## Friday, May 8, 2015

### Unizor - Geometry3D - Lines and Planes - Parallel Lines

Unizor - Creative Minds through Art of Mathematics - Math4Teens

Two straight lines in three-dimensional space are called parallel if

(1) they lie in the same plane and

(2) they do not intersect.

Exercise 1:

Construct a straight line l in three-dimensional space parallel to a given straight line a and passing through a given point P outside of a given line.

Solution:

According to one of the axioms that we discussed in previous lectures, we can construct a plane γ passing through a given line a and a given point P. It exists and is unique, according to this axiom. Then we construct a straight line l parallel to line a and passing through point P within this plane γ using the techniques known from two-dimensional geometry. Obtained line l is a line parallel to a given line a because (1) it lies in the same plane γ with line a and (2) does not intersect a (since it's parallel within plane γ).

Exercise 2:

Prove that there is one and only one line parallel to a given line a and passing through a given point P outside of a given line.

Proof:

The existence of one such line l follows from the construction exercise above.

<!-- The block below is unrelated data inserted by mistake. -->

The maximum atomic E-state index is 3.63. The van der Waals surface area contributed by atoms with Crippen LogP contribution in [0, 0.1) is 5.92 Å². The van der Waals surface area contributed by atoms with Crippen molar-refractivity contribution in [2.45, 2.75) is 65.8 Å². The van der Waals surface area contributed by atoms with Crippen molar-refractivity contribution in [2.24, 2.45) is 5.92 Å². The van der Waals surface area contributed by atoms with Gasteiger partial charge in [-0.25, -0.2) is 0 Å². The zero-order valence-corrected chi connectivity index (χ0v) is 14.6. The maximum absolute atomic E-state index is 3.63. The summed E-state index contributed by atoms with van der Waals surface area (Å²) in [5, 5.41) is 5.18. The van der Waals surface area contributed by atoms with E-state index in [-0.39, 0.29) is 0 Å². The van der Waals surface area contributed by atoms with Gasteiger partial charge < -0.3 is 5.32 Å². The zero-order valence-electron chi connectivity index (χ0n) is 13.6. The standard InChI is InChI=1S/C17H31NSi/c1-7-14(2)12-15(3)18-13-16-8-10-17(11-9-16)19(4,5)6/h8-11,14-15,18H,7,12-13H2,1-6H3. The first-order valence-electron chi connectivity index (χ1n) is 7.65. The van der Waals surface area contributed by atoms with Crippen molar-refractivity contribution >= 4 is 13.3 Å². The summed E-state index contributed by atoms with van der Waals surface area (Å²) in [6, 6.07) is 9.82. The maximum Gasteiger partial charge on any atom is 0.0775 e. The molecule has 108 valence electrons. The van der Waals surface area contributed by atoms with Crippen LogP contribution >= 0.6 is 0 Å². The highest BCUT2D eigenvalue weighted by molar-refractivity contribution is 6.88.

To prove the uniqueness of such a constructed line, assume there is another line m also parallel to a, also passing through point P.

Since, by definition of parallel lines, lines a and m lie in the same plane (let's call it δ), we have a situation that there are two planes, γ (as constructed to obtain line l) and δ (containing lines a and m), both of which contain a given line a and a given point P. According to one of the axiom, there is one and only one plane that passes through a given line and a given point outside it. So, plains γ and δ are identical, that is they constitute one and the same plane. But in this plane, according to axioms of two-dimensional geometry, there is one and only one line parallel to a given line and passing through a point outside it. Therefore, lines l and m are identical.

That proves the uniqueness of a line parallel to a given line and passing through a given point outside it in the three-dimensional space.

Important part of a definition of parallel lines is the requirement that they must lie in the same plane. Without this requirement two lines might lie in space without intersecting each other and not be parallel in any sense. For instance, a road and a bridge over it might represent such two lines. They do not intersect but cannot possibly be considered as parallel. These non-parallel non-intersecting lines in three-dimensional space are called skew lines.

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